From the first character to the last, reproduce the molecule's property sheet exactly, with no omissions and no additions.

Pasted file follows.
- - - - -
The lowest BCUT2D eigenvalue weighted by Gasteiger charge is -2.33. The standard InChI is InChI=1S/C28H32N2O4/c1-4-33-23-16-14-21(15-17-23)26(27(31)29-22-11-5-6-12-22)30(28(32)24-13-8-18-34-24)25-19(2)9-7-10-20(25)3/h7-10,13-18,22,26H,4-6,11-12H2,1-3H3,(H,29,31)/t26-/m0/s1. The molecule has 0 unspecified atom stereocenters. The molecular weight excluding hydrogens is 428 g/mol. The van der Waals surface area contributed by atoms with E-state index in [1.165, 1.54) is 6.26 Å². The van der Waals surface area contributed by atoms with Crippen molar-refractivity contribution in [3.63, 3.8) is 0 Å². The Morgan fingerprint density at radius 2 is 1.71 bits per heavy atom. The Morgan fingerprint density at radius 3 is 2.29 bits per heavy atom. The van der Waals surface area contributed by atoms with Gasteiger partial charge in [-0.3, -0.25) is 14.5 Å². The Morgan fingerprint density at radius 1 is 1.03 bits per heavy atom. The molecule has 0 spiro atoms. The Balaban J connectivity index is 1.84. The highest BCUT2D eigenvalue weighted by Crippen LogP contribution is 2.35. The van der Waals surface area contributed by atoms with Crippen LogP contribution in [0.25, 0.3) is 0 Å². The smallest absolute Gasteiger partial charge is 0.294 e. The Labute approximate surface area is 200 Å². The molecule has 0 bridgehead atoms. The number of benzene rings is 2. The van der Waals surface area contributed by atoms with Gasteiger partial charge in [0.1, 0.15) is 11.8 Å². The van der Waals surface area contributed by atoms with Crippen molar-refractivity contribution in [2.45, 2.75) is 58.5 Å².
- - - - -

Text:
The lowest BCUT2D eigenvalue weighted by Gasteiger charge is -2.33. The standard InChI is InChI=1S/C28H32N2O4/c1-4-33-23-16-14-21(15-17-23)26(27(31)29-22-11-5-6-12-22)30(28(32)24-13-8-18-34-24)25-19(2)9-7-10-20(25)3/h7-10,13-18,22,26H,4-6,11-12H2,1-3H3,(H,29,31)/t26-/m0/s1. The molecule has 0 unspecified atom stereocenters. The molecular weight excluding hydrogens is 428 g/mol. The van der Waals surface area contributed by atoms with E-state index in [1.165, 1.54) is 6.26 Å². The van der Waals surface area contributed by atoms with Crippen molar-refractivity contribution in [3.63, 3.8) is 0 Å². The Morgan fingerprint density at radius 2 is 1.71 bits per heavy atom. The Morgan fingerprint density at radius 3 is 2.29 bits per heavy atom. The van der Waals surface area contributed by atoms with Gasteiger partial charge in [-0.3, -0.25) is 14.5 Å². The Morgan fingerprint density at radius 1 is 1.03 bits per heavy atom. The molecule has 0 spiro atoms. The Balaban J connectivity index is 1.84. The highest BCUT2D eigenvalue weighted by Crippen LogP contribution is 2.35. The van der Waals surface area contributed by atoms with Crippen LogP contribution in [0.25, 0.3) is 0 Å². The smallest absolute Gasteiger partial charge is 0.294 e. The Labute approximate surface area is 200 Å². The molecule has 0 bridgehead atoms. The number of benzene rings is 2. The van der Waals surface area contributed by atoms with Gasteiger partial charge in [0.1, 0.15) is 11.8 Å². The van der Waals surface area contributed by atoms with Crippen molar-refractivity contribution in [2.45, 2.75) is 58.5 Å².